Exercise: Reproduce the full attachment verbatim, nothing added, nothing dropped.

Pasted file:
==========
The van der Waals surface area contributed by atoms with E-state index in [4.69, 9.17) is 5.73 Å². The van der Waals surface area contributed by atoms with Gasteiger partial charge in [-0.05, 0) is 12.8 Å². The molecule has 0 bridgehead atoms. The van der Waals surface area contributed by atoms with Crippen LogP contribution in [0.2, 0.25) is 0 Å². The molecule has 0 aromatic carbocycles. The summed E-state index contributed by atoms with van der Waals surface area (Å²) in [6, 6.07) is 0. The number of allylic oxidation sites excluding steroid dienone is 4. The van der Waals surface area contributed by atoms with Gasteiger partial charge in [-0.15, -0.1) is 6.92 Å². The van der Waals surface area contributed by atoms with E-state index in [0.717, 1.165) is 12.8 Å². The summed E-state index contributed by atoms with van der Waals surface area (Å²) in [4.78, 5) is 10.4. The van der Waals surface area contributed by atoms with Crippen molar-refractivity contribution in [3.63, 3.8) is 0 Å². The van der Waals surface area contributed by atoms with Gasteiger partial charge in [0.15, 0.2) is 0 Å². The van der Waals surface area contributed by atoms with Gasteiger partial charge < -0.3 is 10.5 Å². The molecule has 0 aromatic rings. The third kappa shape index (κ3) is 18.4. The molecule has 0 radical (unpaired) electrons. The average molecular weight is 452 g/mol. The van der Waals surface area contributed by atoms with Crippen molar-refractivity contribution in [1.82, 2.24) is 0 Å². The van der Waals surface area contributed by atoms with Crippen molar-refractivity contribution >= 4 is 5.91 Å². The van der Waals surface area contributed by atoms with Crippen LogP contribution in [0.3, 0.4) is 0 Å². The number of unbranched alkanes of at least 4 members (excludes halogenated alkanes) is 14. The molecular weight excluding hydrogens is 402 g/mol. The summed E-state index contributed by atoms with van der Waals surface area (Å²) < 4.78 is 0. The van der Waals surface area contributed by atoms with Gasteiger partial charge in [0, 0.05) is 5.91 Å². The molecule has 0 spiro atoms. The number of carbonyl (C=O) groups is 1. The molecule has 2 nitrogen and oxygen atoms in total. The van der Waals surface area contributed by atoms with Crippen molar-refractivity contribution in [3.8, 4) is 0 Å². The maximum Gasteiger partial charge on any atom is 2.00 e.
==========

The van der Waals surface area contributed by atoms with E-state index in [4.69, 9.17) is 5.73 Å². The van der Waals surface area contributed by atoms with Gasteiger partial charge in [-0.05, 0) is 12.8 Å². The molecule has 0 bridgehead atoms. The van der Waals surface area contributed by atoms with Crippen LogP contribution in [0.2, 0.25) is 0 Å². The molecule has 0 aromatic carbocycles. The summed E-state index contributed by atoms with van der Waals surface area (Å²) in [6, 6.07) is 0. The number of allylic oxidation sites excluding steroid dienone is 4. The van der Waals surface area contributed by atoms with Gasteiger partial charge in [-0.15, -0.1) is 6.92 Å². The van der Waals surface area contributed by atoms with E-state index in [0.717, 1.165) is 12.8 Å². The summed E-state index contributed by atoms with van der Waals surface area (Å²) in [4.78, 5) is 10.4. The van der Waals surface area contributed by atoms with Crippen molar-refractivity contribution in [3.63, 3.8) is 0 Å². The van der Waals surface area contributed by atoms with Gasteiger partial charge in [0.15, 0.2) is 0 Å². The van der Waals surface area contributed by atoms with Gasteiger partial charge < -0.3 is 10.5 Å². The molecule has 0 aromatic rings. The third kappa shape index (κ3) is 18.4. The molecule has 0 radical (unpaired) electrons. The average molecular weight is 452 g/mol. The van der Waals surface area contributed by atoms with Crippen molar-refractivity contribution in [1.82, 2.24) is 0 Å². The van der Waals surface area contributed by atoms with Crippen molar-refractivity contribution >= 4 is 5.91 Å². The van der Waals surface area contributed by atoms with Crippen LogP contribution in [0.3, 0.4) is 0 Å². The number of unbranched alkanes of at least 4 members (excludes halogenated alkanes) is 14. The molecular weight excluding hydrogens is 402 g/mol. The summed E-state index contributed by atoms with van der Waals surface area (Å²) < 4.78 is 0. The van der Waals surface area contributed by atoms with Gasteiger partial charge in [0, 0.05) is 5.91 Å². The molecule has 0 spiro atoms. The number of carbonyl (C=O) groups is 1. The molecule has 2 nitrogen and oxygen atoms in total. The van der Waals surface area contributed by atoms with Crippen molar-refractivity contribution in [3.8, 4) is 0 Å². The maximum Gasteiger partial charge on any atom is 2.00 e.